CALLOW, William. An Autobiography edited by H. M. Cundall. London, A. & C. Black, 1908.
Large 8vo. Original green cloth, lettered and decorated in black and orange; pp. xxiv, 181, illustrated with colour-plates with captioned tissue guards, monochrome plates and reproductions of drawings in the text; light offsetting to endpapers; a near fine copy.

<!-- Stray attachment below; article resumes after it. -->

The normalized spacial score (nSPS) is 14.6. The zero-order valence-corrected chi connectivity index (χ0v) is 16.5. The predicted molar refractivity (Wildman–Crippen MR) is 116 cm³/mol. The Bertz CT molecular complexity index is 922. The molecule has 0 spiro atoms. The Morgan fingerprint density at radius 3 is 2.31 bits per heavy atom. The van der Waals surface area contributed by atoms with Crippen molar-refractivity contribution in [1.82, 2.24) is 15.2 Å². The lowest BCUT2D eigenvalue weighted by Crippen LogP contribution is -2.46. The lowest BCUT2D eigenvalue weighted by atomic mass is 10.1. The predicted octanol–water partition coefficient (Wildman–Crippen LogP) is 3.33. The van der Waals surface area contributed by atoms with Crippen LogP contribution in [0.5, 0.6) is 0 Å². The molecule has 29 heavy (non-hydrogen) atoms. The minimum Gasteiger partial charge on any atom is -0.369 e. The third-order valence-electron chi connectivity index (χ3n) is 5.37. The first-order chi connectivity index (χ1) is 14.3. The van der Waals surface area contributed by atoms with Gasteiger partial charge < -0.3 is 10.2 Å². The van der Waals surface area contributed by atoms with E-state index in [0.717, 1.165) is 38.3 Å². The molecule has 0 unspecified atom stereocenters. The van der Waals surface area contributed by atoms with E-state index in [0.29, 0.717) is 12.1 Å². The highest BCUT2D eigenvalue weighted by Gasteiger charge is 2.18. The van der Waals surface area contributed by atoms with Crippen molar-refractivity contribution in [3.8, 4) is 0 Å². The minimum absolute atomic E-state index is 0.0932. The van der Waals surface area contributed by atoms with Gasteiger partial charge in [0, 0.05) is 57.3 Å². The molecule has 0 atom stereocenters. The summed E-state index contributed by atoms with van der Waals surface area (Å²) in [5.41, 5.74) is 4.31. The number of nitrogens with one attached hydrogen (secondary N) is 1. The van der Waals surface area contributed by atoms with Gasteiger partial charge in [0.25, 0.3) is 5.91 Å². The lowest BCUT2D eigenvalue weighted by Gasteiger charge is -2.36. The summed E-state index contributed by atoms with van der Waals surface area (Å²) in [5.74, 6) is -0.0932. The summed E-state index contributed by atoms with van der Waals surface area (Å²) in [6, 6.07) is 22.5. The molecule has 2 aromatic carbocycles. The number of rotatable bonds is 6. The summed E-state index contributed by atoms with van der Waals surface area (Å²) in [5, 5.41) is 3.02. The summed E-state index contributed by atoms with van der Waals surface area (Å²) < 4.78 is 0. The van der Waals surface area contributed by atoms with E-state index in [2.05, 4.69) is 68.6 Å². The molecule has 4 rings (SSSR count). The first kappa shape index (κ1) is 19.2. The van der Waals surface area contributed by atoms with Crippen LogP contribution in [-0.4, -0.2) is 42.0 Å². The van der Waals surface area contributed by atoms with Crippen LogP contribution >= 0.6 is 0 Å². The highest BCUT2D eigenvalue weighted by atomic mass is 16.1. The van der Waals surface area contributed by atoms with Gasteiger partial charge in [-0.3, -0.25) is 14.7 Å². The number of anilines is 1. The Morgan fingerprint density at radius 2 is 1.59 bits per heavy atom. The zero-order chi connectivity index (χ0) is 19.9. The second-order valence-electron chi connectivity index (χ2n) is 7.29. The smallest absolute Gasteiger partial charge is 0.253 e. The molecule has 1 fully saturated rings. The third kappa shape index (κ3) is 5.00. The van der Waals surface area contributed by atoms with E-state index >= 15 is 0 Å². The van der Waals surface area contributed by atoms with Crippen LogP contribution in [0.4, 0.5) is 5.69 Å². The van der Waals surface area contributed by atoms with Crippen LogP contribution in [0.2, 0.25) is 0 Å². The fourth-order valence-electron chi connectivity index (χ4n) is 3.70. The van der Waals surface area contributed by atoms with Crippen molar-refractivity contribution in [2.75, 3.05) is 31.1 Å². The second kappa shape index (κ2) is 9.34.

First edition of the autobiography of a celebrated English watercolourist of the 19th century with descriptions of his travels and life on the Continent, especially in France and the Netherlands. 'In 1829 Callow was sent to work with Newton Fielding in Paris and was at once enchanted with France, where the essential pattern of his career evolved. In Paris he met Thomas Shotter Boys, from whom he assimilated a method of calligraphic brush strokes and a liking for picturesque city scenes. There was also a received influence from R. P. Bonington, whose luminous use of wash is reflected in the style of Boys. By 1833 Callow was independent of the Fieldings and established in his own atelier. He enjoyed a growing reputation as a watercolourist, and his studio attracted a flourishing circle of pupils, including members of the French aristocracy. The success of Vue du pont de Richmond, exhibited at the Paris Salon in 1834, led to Callow being asked to give lessons in watercolour painting to the family of King Louis Philippe. His daughter, Princess Clémentine, was a pupil of Callow for seven years and became a lifelong friend' (ODNB).